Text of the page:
Surf fishing in Victoria for salmon. Winter is the best time of the year to hit the surf beaches in search of salmon around Victoria. Salmon an iconic bread and butter fishing species that school up in big numbers. When that school comes within casting distance the action is frantic and fun. Salmon is an underrated powerful sports fish which punch well above their weight. When hooked they produce strong bursts of speed, powerful runs, vigorous head shakes. They will put on an aerial acrobatic show as the attempt to spit the hook. This is a truly underrated style of fishing. It’s fun but very different from other forms of fishing styles, here are a few tips to get you started.
Bait rod for salmon fishing in the surf
One key difference from Surf fishing to other styles of fishing is the rod length. The usual fishing rod when fishing from the surf is generally between 10 foot and 15 foot in length. I have always found 12 foot to be about the sweet spot depending on where your fishing. Using a fishing rod of this length allows you to keep your lines high above the crashing surf. It also allows you to cast longer distances with heavier sinkers.
These days long fishing rods are becoming increasingly lighter thanks to new graphite technology improvements. This means you can go for a light 5-10 kilo or medium 8-12 kilo fishing rod which will still cast a mile and provide tremendous strength without weighing you down. There are also heavier rod setups from 12-20 kilo. These heavier outfits will also work and allow you to also target gummy sharks and mulloway.
Currently, I’m using a Penn prevail surf rod which is a comfortable 12 foot in length and a 8-12 kilo capacity which feels great. It’s light enough for salmon but big enough for bigger bycatch species.
Selecting a lure rod to flick metal lures for salmon in the surf
Before selecting a suitable lure rod you first need to spend some time considering what weight lures your likely to be casting. For instance, if your looking to cast metal lures over 60 grams in weight then only certain rods on the market are designed to handle that capacity without a snapper rod tip and vice versa you don’t want a stiff heavy rod if you’re looking to flick lighter lures and plastics. These rods in recent years have also benefited in technology advancements getting lighter and thinner without compromising on strength. For anglers, it means you can cast all day without getting tired quickly and that you’re going to have more bringing in the fish.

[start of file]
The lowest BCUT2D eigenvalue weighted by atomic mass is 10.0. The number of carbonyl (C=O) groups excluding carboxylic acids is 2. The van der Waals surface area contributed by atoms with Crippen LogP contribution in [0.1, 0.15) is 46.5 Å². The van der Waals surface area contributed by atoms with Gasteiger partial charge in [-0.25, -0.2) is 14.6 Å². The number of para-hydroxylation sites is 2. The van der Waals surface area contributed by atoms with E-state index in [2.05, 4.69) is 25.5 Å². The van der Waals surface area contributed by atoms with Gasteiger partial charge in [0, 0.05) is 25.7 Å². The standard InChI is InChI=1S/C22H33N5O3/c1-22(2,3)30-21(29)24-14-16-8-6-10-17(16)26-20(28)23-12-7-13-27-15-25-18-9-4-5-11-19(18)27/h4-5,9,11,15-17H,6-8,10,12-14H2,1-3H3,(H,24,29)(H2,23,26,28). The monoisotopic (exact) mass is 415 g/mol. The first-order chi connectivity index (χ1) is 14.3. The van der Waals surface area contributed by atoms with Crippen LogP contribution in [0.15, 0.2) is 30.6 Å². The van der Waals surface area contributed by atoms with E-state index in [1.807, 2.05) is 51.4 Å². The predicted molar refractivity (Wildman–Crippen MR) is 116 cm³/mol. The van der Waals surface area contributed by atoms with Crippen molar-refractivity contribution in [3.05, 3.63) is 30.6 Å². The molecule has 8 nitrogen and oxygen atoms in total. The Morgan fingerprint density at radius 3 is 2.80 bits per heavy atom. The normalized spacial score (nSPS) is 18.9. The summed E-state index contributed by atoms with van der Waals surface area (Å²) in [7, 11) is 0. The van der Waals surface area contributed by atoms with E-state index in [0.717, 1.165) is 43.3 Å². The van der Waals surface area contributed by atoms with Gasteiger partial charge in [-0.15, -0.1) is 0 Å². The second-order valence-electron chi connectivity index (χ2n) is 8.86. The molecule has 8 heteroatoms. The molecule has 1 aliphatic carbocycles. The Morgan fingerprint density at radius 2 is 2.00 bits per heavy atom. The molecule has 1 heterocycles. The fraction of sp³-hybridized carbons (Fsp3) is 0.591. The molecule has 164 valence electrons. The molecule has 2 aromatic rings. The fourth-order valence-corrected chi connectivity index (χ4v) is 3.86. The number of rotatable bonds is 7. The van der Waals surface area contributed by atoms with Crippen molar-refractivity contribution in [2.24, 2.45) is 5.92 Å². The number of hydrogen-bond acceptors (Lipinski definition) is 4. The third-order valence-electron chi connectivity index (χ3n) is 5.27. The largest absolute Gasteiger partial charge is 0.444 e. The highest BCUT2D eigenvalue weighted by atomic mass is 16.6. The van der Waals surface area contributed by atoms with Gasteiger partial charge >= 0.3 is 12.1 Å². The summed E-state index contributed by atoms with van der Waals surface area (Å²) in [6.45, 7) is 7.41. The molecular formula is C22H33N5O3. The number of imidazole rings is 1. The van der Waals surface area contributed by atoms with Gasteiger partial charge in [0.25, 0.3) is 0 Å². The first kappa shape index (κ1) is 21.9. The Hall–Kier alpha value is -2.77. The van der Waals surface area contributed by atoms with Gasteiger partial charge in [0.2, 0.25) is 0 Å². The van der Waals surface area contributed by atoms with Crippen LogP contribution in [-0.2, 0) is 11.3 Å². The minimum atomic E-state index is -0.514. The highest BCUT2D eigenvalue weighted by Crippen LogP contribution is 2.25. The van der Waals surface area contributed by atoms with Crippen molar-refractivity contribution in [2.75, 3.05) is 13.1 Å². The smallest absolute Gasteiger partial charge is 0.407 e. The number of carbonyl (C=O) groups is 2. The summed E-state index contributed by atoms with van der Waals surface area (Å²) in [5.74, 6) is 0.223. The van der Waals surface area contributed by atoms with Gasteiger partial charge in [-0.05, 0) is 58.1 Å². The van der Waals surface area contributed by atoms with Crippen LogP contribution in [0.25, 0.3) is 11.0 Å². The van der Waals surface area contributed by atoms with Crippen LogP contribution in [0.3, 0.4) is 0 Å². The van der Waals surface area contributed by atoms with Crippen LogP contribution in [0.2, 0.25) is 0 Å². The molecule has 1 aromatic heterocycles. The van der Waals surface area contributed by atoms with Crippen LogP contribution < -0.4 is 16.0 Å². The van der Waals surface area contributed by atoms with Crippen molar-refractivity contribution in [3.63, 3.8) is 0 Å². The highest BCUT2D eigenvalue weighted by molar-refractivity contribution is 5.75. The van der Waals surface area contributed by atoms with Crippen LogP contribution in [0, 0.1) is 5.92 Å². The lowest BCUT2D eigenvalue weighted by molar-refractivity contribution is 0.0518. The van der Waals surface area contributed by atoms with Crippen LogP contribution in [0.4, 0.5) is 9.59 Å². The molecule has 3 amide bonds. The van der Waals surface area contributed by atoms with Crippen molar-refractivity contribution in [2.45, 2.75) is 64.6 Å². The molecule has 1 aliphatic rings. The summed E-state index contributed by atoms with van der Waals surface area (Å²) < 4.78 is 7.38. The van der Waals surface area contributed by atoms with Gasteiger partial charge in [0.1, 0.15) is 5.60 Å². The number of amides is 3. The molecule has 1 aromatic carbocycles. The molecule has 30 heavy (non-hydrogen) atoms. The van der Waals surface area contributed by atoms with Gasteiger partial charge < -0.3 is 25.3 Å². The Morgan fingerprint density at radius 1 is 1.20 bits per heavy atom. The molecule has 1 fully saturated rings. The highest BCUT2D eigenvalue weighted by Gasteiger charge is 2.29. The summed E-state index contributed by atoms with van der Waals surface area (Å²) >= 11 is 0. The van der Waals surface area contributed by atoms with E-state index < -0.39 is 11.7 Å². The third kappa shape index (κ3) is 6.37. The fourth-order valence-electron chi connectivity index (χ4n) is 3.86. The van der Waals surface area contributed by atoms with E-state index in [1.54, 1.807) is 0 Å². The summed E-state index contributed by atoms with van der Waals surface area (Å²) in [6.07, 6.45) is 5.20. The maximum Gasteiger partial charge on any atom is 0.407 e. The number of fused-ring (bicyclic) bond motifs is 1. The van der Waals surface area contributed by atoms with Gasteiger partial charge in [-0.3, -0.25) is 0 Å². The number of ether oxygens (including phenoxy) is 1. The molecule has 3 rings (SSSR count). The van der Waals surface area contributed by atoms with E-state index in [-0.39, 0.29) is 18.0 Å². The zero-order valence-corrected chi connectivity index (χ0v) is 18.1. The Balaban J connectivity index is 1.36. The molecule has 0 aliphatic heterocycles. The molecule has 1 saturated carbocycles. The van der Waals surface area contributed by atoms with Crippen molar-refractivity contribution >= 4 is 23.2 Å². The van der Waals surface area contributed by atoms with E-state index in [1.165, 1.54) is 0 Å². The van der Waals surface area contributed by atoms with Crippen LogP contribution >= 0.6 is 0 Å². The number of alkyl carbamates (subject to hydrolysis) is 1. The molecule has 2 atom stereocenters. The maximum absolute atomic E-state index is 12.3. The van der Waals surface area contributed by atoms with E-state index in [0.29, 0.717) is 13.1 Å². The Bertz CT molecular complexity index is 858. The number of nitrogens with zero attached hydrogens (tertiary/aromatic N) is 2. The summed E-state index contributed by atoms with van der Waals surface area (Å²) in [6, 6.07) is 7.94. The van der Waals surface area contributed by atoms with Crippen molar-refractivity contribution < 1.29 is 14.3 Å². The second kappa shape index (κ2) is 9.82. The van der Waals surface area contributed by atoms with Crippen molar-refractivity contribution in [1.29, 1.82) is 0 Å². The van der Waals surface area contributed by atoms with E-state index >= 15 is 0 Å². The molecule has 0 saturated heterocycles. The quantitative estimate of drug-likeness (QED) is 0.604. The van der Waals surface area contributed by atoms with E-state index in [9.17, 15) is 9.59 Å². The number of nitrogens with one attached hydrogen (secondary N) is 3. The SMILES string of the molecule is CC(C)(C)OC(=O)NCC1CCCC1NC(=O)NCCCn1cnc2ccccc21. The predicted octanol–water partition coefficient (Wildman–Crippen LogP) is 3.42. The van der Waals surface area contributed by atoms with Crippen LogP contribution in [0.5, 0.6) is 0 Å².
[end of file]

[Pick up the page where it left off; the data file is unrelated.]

If your looking for a great general purpose rod that will give you great casting distance and cover a whole range of lure options then I would suggest picking a rod between 9-11 foot in length and 5-10 kilo class. I’m using a Daiwa sensor Sandstrom 10 foot 6-10 kilo rod which works a treat. I have it spooled with 10 pound braid and it casts a long way whilst not being too heavy. There are plenty of good options in this range covering many different budgets so give some thought to your desired lure weight and they will put you in the right place.
Fishing in the surf rod suggestions
If your looking for a new surf rod then we would suggest you look at the following options
Daiwa Sensor, Daiwa Sensor Sandstorm, Samiki Zing, Daiwa Seajigger, Penn Prevail, Wilson MT series, Shimano Auerowave, Shimao Revolution Coastal fishing, Shimano Raider Surf, Shimano Maikuro, Daiwa Seabass, Daiwa Lateo, Shakespear Ugly Stick platinum, Live Fibre light surf, Aird 106MHFS/4000 combo
When bait fishing for salmon we believe the best setup is a Paternoster rig with a star sinker. As shown in the image below. This gives you 2 separate baits at different heights. You could also attach a surf popper if you wanted to further increase your chances.
Another great variation is to present 1 full bait with double snelled hooks. This rig is perfect when your target multiple species such as salmon, mulloway and gummy sharks
Bait suggestions to catch salmon